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In the United States Court of Appeals For the Seventh Circuit ____________________ No. 16-3766 NAPERVILLE SMART METER AWARENESS, Plaintiff-Appellant, v. CITY OF NAPERVILLE, Defendant-Appellee. ____________________ Appeal from the United States District Court for the Northern District of Illinois, Eastern Division. No. 11 C 9299 — John Z. Lee, Judge. ____________________ ARGUED MARCH 27, 2018 — DECIDED AUGUST 16, 2018 ____________________ Before WOOD, Chief Judge, and BAUER and KANNE, Circuit Judges. KANNE, Circuit Judge. The City of Naperville owns and operates a public utility that provides electricity to the city’s residents. The utility collects residents’ energy-consumption data at fteen-minute intervals. It then stores the data for up to three years. This case presents the question whether Naperville’s collection of this data is reasonable under the Fourth 2 No. 16-3766 Amendment of the U.S. Constitution and Article I, § 6 of the Illinois Constitution. I. BACKGROUND The American Recovery and Reinvestment Act of 2009 set aside funds to modernize the Nation’s electrical grid. The Act tasked the Department of Energy with distributing these funds under the Smart Grid Investment Grant program. Through this program, the City of Naperville was selected to receive $11 million to update its own grid. As part of these upgrades, Naperville began replacing its residential, analog energy meters with digital “smart meters.” Using traditional energy meters, utilities typically collect monthly energy consumption in a single lump figure once per month. By contrast, smart meters record consumption much more frequently, often collecting thousands of readings every month. Due to this frequency, smart meters show both the amount of electricity being used inside a home and when that energy is used. This data reveals information about the happenings inside a home. That is because individual appliances have distinct energy-consumption patterns or “load signatures.” Ramyar Rashed Mohassel et al., A Survey on Advanced Metering Infrastructure, 63 Int’l J. Electrical Power & Energy Systems 473, 478 (2014). A refrigerator, for instance, draws power differently than a television, respirator, or indoor grow light. By comparing longitudinal energy-consumption data against a growing library of appliance load signatures, researchers can predict the appliances that are present in a home and when those appliances are used. See id.; A. Prudenzi, A Neuron Nets Based Procedure for Identifying Domestic Appliances Pattern-of- No. 16-3766 3 Use from Energy Recordings at Meter Panel, 2 IEEE Power Engineering Soc’y Winter Meeting 941 (2002). The accuracy of these predictions depends, of course, on the frequency at which the data is collected and the sophistication of the tools used to analyze that data. While some cities have allowed residents to decide whether to adopt smart meters, Naperville’s residents have little choice. If they want electricity in their homes, they must buy it from the city’s public utility. And they cannot opt out of the smart-meter program. 1 The meters the city installed collect residents’ energy-usage data at fifteen-minute intervals. Naperville then stores the data for up to three years. Naperville Smart Meter Awareness (“Smart Meter Awareness”), a group of concerned citizens, sued Naperville over the smart-meter program. It alleges that Naperville’s smart meters reveal “intimate personal details of the City’s electric customers such as when people are home and when the home is vacant, sleeping routines, eating routines, specific appliance types in the home and when used, and charging data for plug-in vehicles that can be used to identify travel routines and history.” (R. 102-1 at 14.) The organization further alleges that collection of this data constitutes an unreasonable search under the Fourth Amendment of the U.S. Constitution as well 1 Residents may request that Naperville replace their analog meters with “non-wireless” smart meters. But these alternatives are smart meters with wireless transmission disabled. They collect equally rich data. The difference is that the data must be manually retrieved. (R. 117 at 3.) 4 No. 16-3766 as an unreasonable search and invasion of privacy under Article I, § 6 of the Illinois Constitution. 2 The district court dismissed two of Smart Meter Awareness’s complaints without prejudice. Smart Meter Awareness requested leave to file a third, but the district court denied that request. It reasoned that amending the complaint would be futile because even the proposed third amended complaint had not plausibly alleged a Fourth Amendment violation or a violation of the Illinois Constitution. Smart Meter Awareness appealed. Because the district court denied leave to amend on futility grounds, we apply the legal sufficiency standard of Rule 12(b)(6) de novo to determine if the proposed amended complaint fails to state a claim. See, e.g., Gen. Elec. Capital Corp. v. Lease Resolution Corp., 128 F.3d 1074, 1085 (7th Cir. 1997). II. ANALYSIS The Fourth Amendment of the U.S. Constitution protects “[t]he right of the people to be secure in their persons, houses, papers, and effects, against unreasonable searches and seizures.” Similarly, Article I, § 6 of the Illinois Constitution affords people “the right to be secure in their persons, houses, papers and other possessions against unreasonable searches, seizures, invasions of privacy or interceptions of communications by eavesdropping devices or other means.” We can resolve both the state and federal constitutional claims by answering the following two questions. 3 First, has 2 Smart Meter Awareness challenged the smart-meter program on a number of other grounds that are not relevant to this appeal. 3 The Illinois Supreme Court applies “a ‘limited lockstep’ approach when interpreting cognate provisions of [the Illinois] and federal constitutions.” See, e.g., City of Chicago v. Alexander, 89 N.E.3d 707, 713 (Ill. 2017) No. 16-3766 5 the organization plausibly alleged that the data collection is a search? Second, is the search unreasonable? For the reasons that follow, we find that the data collection constitutes a search under both the Fourth Amendment and the Illinois Constitution. This search, however, is reasonable. 4 A. The collection of smart-meter data at fifteen-minute intervals constitutes a search. “At the [Fourth Amendment’s] very core stands the right of a man to retreat into his own home and there be free from unreasonable government intrusion.” Silverman v. United States, 365 U.S. 505, 511 (1961). This protection, though previously tied to common-law trespass, now encompasses (citing People v. Caballes, 851 N.E.2d 26, 35–36 (Ill. 2006)). Under this approach, the Illinois Supreme Court will interpret a provision of the Illinois Constitution in the same way as a similar provision in the Federal Constitution absent certain exceptional circumstances. See Caballes, 851 N.E.2d at 31–46 (tracing the development and application of the limited lockstep approach). Here, our analysis focuses on two terms: “searches” and “unreasonable.” These terms appear in both documents in analogous fashion. Neither party has “made a case for an exception to the lockstep doctrine.” Id. at 46. And we see no reason for an exception. Thus, our analysis of Smart Meter Awareness’s claim under the Fourth Amendment also resolves its claim under Article I, § 6 of Illinois Constitution. 4 Smart Meter Awareness also claims that smart meters are an invasion of privacy under Article I, § 6 of the Illinois Constitution. It’s certainly possible that this is the case. But the Illinois Supreme Court conducts reasonableness balancing for the invasion of privacy under the same framework as searches under the Fourth Amendment. In re May 1991 Will Cty. Grand Jury, 604 N.E.2d 929, 934–35 (Ill. 1992). Even were we to find that the data collection was an invasion of privacy as well as a search, our reasonableness analysis for both claims would be the same. We therefore decline to conduct the additional analysis. 6 No. 16-3766 searches of the home made possible by ever-more sophisticated technology. Kyllo v. United States, 533 U.S. 27, 31–32 (2001). Any other rule would “erode the privacy guaranteed by the Fourth Amendment.” Id. at 34. “Where … the Government uses a device that is not in general public use, to explore details of the home that would previously have been unknowable without physical intrusion, the surveillance is a ‘search.’” Id. at 40. This protection remains in force even when the enhancements do not allow the government to literally peer into the home. In Kyllo, for instance, the intrusion by way of thermal imaging was relatively crude—it showed that “the roof over the garage and a side wall of [a] home were relatively hot compared to the rest of the home and substantially warmer than neighboring homes in the triplex.” Id. at 30. The device “did not show any people or activity within the walls of the structure” nor could it “penetrate walls or windows to reveal conversations or human activities.” Id (quoting Supp.App. to Pet. for Cert. 39–40). Nevertheless, the Supreme Court held that law enforcement had searched the home when they collected thermal images. Id. at 40. The technology-assisted data collection that Smart Meter Awareness alleges here is at least as rich as that found to be a search in Kyllo. Indeed, the group alleges that energy-consumption data collected at fifteen-minute intervals reveals when people are home, when people are away, when people sleep and eat, what types of appliances are in the home, and when those appliances are used. 5 (R. 102-1 at 14.) By contrast, 5 Smart Meter Awareness directed the court to academic studies demonstrating the revealing nature of smart-meter data collected at fifteen-minute intervals, see, e.g., Ramyar Rashed Mohassel et al., supra at No. 16-3766 7 Kyllo merely revealed that something in the home was emitting a large amount of energy (in the form of heat). It’s true that observers of smart-meter data must make some inferences to conclude, for instance, that an occupant is showering, or eating, or sleeping. But Kyllo rejected the “extraordinary assertion that anything learned through ‘an inference’ cannot be a search.” Id. at 36 (quoting id. at 44 (Stevens, J., dissenting)). What’s more, the data collected by Naperville can be used to draw the exact inference that troubled the Court in Kyllo. There, law enforcement “concluded that [a home’s occupant] was using halide lights to grow marijuana in his house” based on an excessive amount of energy coming from the home. Id. at 30. Here too, law enforcement could conclude that an occupant was using grow lights from incredibly high meter readings, particularly if the power was drawn at odd hours. In fact, the data collected by Naperville could prove even more intrusive. By analyzing the energy consumption of a home over time in concert with appliance load profiles for grow lights, Naperville law enforcement could “conclude” that a resident was using the lights with more confidence than those using thermal imaging could ever hope for. With little effort, they could conduct this analysis for many homes over many years. Under Kyllo, however, even an extremely invasive technology can evade the warrant requirement if it is “in general public use.” Id. at 40. While more and more energy providers are encouraging (or in this case forcing) their customers to 478; A. Prudenzi, supra, and to commercially available products that can identify what appliances are used in a home and when they are used based on smart-meter data. See Disaggregation, Ecotagious, (last visited July 25, 2018). 8 No. 16-3766 permit the installation of smart meters, the meters are not yet so pervasive that they fall into this class. To be sure, the exact contours of this qualifier are unclear—since Kyllo, the Supreme Court has offered little guidance. But Kyllo itself suggests that the use of technology is not a search when the technology is both widely available and routinely used by the general public. See id. at 39 n.6 (quoting California v. Ciraolo, 476 U.S. 207, 215 (1986) (“In an age where private and commercial flight in the public airways is routine, it is unreasonable for respondent to expect that his marijuana plants were constitutionally protected from being observed with the naked eye from an altitude of 1,000 feet.”)). Smart meters, by contrast, have been adopted only by a portion of a highly specialized industry. The ever-accelerating pace of technological development carries serious privacy implications. Smart meters are no exception. Their data, even when collected at fifteen-minute intervals, reveals details about the home that would be otherwise unavailable to government officials with a physical search. Naperville therefore “searches” its residents’ homes when it collects this data. Before continuing, we address one wrinkle to the search analysis. Naperville argues that the third-party doctrine renders the Fourth Amendment’s protections irrelevant here. Under that doctrine, a person surrenders her expectation of privacy in information by voluntarily sharing it with a third party. See Carpenter v. United States, 138 S. Ct. 2206, 2216 (2018) (citing Smith v. Maryland, 442 U.S. 735, 743–744 (1979) and United States v. Miller, 425 U.S. 435, 443 (1976)). Thus, when a government authority gathers the information from the third No. 16-3766 9 party, it does not run afoul of the Fourth Amendment. Id. Referencing this doctrine, Naperville argues that its citizens sacrifice their expectation of privacy in smart-meter data by entering into a “voluntary relationship” to purchase electricity from the city. This argument is unpersuasive. As a threshold matter, Smart Meter Awareness challenges the collection of the data by Naperville’s public utility. There is no third party involved in the exchange. 6 Moreover, were we to assume that Naperville’s public utility was a third party, the doctrine would still provide Naperville no refuge. The third-party doctrine rests on “the notion that an individual has a reduced expectation of privacy in information knowingly shared with another.” Carpenter, 138 S. Ct. at 2219. But in this context, a choice to share data imposed by fiat is no choice at all. If a person does not—in any meaningful sense—“voluntarily ‘assume the risk’ of turning over a comprehensive dossier of physical movements” by choosing to use a cell phone, Carpenter, 138 S. Ct. at 2220 (quoting Smith, 442 U.S. at 745), it also goes that a home occupant does not assume the risk of near constant monitoring by choosing to have electricity in her home. We therefore doubt that Smith and Miller extend this far. 6 This alone renders Naperville’s reference to the Eighth Circuit’s decision, United States v. McIntyre, 646 F.3d 1107 (8th Cir. 2011), irrelevant. Whereas here residents contest the utility’s initial collection of the data, McIntrye challenged law enforcement’s subsequent warrantless collection of traditional meter readings from the utility. 10 No. 16-3766 B. The data collection is a reasonable search. That the data collection constitutes a search does not end our inquiry. Indeed, “[t]he touchstone of the Fourth Amendment is reasonableness.” Florida v. Jimeno, 500 U.S. 248, 250 (1991). Thus, if Naperville’s search is reasonable, it may collect the data without a warrant. Since these searches are not performed as part of a criminal investigation, see Riley v. California, 134 S. Ct. 2473, 2482 (2014), we can turn immediately to an assessment of whether they are reasonable, “by balancing its intrusion on the individual’s Fourth Amendment interests against its promotion of legitimate government interests.” Hiibel v. Sixth Judicial Dist. Court, 542 U.S. 177, 187–88 (2004) (quoting Delaware v. Prouse, 440 U.S. 648, 654 (1979)). Although in this case, our balancing begins with the presumption that this warrantless search is unreasonable, see Kyllo, 533 U.S. at 40, Naperville’s smart-meter ordinance overcomes this presumption. Residents certainly have a privacy interest in their energyconsumption data. But its collection—even if routine and frequent—is far less invasive than the prototypical Fourth Amendment search of a home. Critically, Naperville conducts the search with no prosecutorial intent. Employees of the city’s public utility—not law enforcement—collect and review the data. In Camara v. Municipal Court, the Supreme Court noted that this consideration lessens an individual’s privacy interest. 387 U.S. 523, 530 (1967). And though the Court held that a warrantless, administrative, home inspection violated the Fourth Amendment in that case, it did so based on concerns largely absent from this one. Id. at 530–31. Indeed, unlike the search in Camara, Naperville’s data collection reveals details No. 16-3766 11 about the home without physical entry. See id. at 531 (highlighting the “serious threat to personal and family security” posed by physical entry). Moreover, the risk of corollary prosecution that troubled the court in Camara is minimal here. See id. (noting that “most regulatory laws, fire, health, and housing codes are enforced by criminal process.”). To this court’s knowledge, using too much electricity is not yet a crime in Naperville. And Naperville’s amended “Smart Grid Customer Bill of Rights” clarifies that the city’s public utility will not provide customer data to third parties, including law enforcement, without a warrant or court order. Thus, the privacy interest at stake here is yet more limited than that at issue in Camara. Of course, even a lessened privacy interest must be weighed against the government’s interest in the data collection. That interest is substantial in this case. Indeed, the modernization of the electrical grid is a priority for both Naperville, (R. 120-1, Smart Meter Agreement between Naperville and the Department of Energy), and the Federal Government, see Smart Grid, Federal Energy Regulatory Commission (Apr. 21, 2016), Smart meters play a crucial role in this transition. See id. For instance, they allow utilities to restore service more quickly when power goes out precisely because they provide energy-consumption data at regular intervals. See, e.g., Noelia Uribe-Pérez et al., State of the Art and Trends Review of Smart Metering in Electricity Grids, 6 Applied Sci., no. 3, 2016, at 68, 82. The meters also permit utilities to offer time-based pricing, an innovation which reduces strain on the grid by encourag- 12 No. 16-3766 ing consumers to shift usage away from peak demand periods. Id. In addition, smart meters reduce utilities’ labor costs because home visits are needed less frequently. Id. With these benefits stacked together, the government’s interest in smart meters is significant. Smart meters allow utilities to reduce costs, provide cheaper power to consumers, encourage energy efficiency, and increase grid stability. We hold that these interests render the city’s search reasonable, where the search is unrelated to law enforcement, is minimally invasive, and presents little risk of corollary criminal consequences. We caution, however, that our holding depends on the particular circumstances of this case. Were a city to collect the data at shorter intervals, our conclusion could change. Likewise, our conclusion might change if the data was more easily accessible to law enforcement or other city officials outside the utility. III. CONCLUSION Naperville could have avoided this controversy—and may still avoid future uncertainty—by giving its residents a genuine opportunity to consent to the installation of smart meters, as many other utilities have. Nonetheless, Naperville’s warrantless collection of its residents’ energy-consumption data survives our review in this case. Even when set to collect readings at fteen-minute intervals, smart meters provide Naperville rich data. Accepting Smart Meter Awareness’s well-pled allegations as true, this collection constitutes a search. But because of the signi cant No. 16-3766 13 government interests in the program, and the diminished privacy interests at stake, the search is reasonable. We therefore AFFIRM the district court’s denial of leave to amend.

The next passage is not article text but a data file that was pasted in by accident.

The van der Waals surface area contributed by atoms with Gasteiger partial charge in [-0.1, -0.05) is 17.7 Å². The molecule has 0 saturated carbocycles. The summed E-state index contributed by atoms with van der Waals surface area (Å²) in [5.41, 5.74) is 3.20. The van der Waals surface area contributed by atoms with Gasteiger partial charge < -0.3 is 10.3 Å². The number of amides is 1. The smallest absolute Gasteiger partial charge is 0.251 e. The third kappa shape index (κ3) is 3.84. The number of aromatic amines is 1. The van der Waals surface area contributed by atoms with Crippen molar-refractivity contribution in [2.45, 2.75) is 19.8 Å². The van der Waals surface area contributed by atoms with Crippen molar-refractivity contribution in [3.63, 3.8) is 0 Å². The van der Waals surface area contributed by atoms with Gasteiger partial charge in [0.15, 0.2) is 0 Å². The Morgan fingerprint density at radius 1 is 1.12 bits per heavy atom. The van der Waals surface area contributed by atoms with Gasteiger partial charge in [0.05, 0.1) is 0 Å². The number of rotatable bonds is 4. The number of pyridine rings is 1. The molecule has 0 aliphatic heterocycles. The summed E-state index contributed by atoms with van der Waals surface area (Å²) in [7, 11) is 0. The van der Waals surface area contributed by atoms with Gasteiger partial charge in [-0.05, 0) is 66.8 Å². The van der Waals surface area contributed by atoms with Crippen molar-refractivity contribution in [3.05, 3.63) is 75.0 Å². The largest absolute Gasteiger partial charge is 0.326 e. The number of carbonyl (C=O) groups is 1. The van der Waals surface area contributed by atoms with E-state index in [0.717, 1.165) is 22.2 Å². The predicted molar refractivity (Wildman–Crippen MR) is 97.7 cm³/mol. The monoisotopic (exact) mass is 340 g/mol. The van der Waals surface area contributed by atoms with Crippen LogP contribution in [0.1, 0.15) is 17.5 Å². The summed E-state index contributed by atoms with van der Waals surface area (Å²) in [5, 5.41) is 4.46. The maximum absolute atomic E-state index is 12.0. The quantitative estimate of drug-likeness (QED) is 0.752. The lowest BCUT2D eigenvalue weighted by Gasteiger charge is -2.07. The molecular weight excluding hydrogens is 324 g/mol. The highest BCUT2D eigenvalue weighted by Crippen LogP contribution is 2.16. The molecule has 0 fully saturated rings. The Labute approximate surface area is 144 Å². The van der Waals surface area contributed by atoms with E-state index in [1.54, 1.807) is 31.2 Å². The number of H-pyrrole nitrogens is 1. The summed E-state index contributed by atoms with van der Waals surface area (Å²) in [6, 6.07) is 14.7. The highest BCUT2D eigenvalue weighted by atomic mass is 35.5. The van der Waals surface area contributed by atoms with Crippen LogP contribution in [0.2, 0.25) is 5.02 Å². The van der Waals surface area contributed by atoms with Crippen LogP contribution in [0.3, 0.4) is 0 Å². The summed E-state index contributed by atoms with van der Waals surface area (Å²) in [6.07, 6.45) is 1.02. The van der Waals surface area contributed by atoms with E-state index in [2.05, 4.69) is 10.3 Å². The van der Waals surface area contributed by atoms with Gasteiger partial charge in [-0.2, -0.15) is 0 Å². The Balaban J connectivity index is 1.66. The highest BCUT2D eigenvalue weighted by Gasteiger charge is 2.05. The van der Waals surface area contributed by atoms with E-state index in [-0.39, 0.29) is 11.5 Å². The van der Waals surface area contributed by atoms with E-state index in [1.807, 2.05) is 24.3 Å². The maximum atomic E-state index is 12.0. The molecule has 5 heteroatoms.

Primary Holding

Mandatory use of "smart meters," which collect details about energy consumption that would reveal personal information about the household, does not constitute an unreasonable search.